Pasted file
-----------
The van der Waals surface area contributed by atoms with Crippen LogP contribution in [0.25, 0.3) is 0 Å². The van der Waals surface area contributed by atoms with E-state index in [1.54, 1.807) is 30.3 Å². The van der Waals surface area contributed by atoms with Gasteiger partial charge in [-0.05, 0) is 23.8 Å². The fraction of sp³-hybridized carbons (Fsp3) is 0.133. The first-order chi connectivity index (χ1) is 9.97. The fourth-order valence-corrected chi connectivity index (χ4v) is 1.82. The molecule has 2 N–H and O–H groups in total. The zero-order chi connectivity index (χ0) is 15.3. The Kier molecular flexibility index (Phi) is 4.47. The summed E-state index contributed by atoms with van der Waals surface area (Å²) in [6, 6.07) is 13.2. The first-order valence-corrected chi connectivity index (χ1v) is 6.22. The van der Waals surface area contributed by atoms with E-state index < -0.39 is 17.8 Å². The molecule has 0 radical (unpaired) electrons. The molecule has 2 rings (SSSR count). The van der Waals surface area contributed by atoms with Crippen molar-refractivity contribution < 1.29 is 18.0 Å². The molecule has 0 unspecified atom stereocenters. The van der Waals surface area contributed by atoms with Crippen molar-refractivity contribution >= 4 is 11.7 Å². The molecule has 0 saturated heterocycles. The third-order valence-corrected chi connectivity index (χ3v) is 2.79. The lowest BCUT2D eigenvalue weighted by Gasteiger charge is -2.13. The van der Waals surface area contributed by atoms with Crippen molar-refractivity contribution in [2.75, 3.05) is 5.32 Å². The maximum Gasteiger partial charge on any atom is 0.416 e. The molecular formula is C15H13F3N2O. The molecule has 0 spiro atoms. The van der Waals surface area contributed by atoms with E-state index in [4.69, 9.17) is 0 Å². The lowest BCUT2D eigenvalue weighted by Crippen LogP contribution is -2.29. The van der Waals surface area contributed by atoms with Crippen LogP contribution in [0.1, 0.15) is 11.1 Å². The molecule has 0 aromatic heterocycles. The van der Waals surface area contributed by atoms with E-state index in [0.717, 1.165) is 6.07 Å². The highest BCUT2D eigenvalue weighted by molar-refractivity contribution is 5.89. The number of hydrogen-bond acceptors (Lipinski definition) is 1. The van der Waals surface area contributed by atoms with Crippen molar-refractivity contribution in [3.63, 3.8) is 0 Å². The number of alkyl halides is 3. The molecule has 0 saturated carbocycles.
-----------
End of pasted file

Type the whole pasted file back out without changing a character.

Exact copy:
The van der Waals surface area contributed by atoms with Crippen LogP contribution in [0.25, 0.3) is 0 Å². The van der Waals surface area contributed by atoms with E-state index in [1.54, 1.807) is 30.3 Å². The van der Waals surface area contributed by atoms with Gasteiger partial charge in [-0.05, 0) is 23.8 Å². The fraction of sp³-hybridized carbons (Fsp3) is 0.133. The first-order chi connectivity index (χ1) is 9.97. The fourth-order valence-corrected chi connectivity index (χ4v) is 1.82. The molecule has 2 N–H and O–H groups in total. The zero-order chi connectivity index (χ0) is 15.3. The Kier molecular flexibility index (Phi) is 4.47. The summed E-state index contributed by atoms with van der Waals surface area (Å²) in [6, 6.07) is 13.2. The first-order valence-corrected chi connectivity index (χ1v) is 6.22. The van der Waals surface area contributed by atoms with E-state index < -0.39 is 17.8 Å². The molecule has 0 radical (unpaired) electrons. The molecule has 2 rings (SSSR count). The van der Waals surface area contributed by atoms with Crippen molar-refractivity contribution < 1.29 is 18.0 Å². The molecule has 0 unspecified atom stereocenters. The van der Waals surface area contributed by atoms with Crippen molar-refractivity contribution >= 4 is 11.7 Å². The molecule has 0 saturated heterocycles. The third-order valence-corrected chi connectivity index (χ3v) is 2.79. The lowest BCUT2D eigenvalue weighted by Gasteiger charge is -2.13. The van der Waals surface area contributed by atoms with Crippen molar-refractivity contribution in [2.75, 3.05) is 5.32 Å². The maximum Gasteiger partial charge on any atom is 0.416 e. The molecular formula is C15H13F3N2O. The molecule has 0 spiro atoms. The van der Waals surface area contributed by atoms with E-state index in [4.69, 9.17) is 0 Å². The lowest BCUT2D eigenvalue weighted by Crippen LogP contribution is -2.29. The van der Waals surface area contributed by atoms with Crippen LogP contribution in [0.1, 0.15) is 11.1 Å². The molecule has 0 aromatic heterocycles. The van der Waals surface area contributed by atoms with E-state index in [0.717, 1.165) is 6.07 Å². The highest BCUT2D eigenvalue weighted by molar-refractivity contribution is 5.89. The number of hydrogen-bond acceptors (Lipinski definition) is 1. The van der Waals surface area contributed by atoms with Crippen molar-refractivity contribution in [3.63, 3.8) is 0 Å². The number of alkyl halides is 3. The molecule has 0 saturated carbocycles.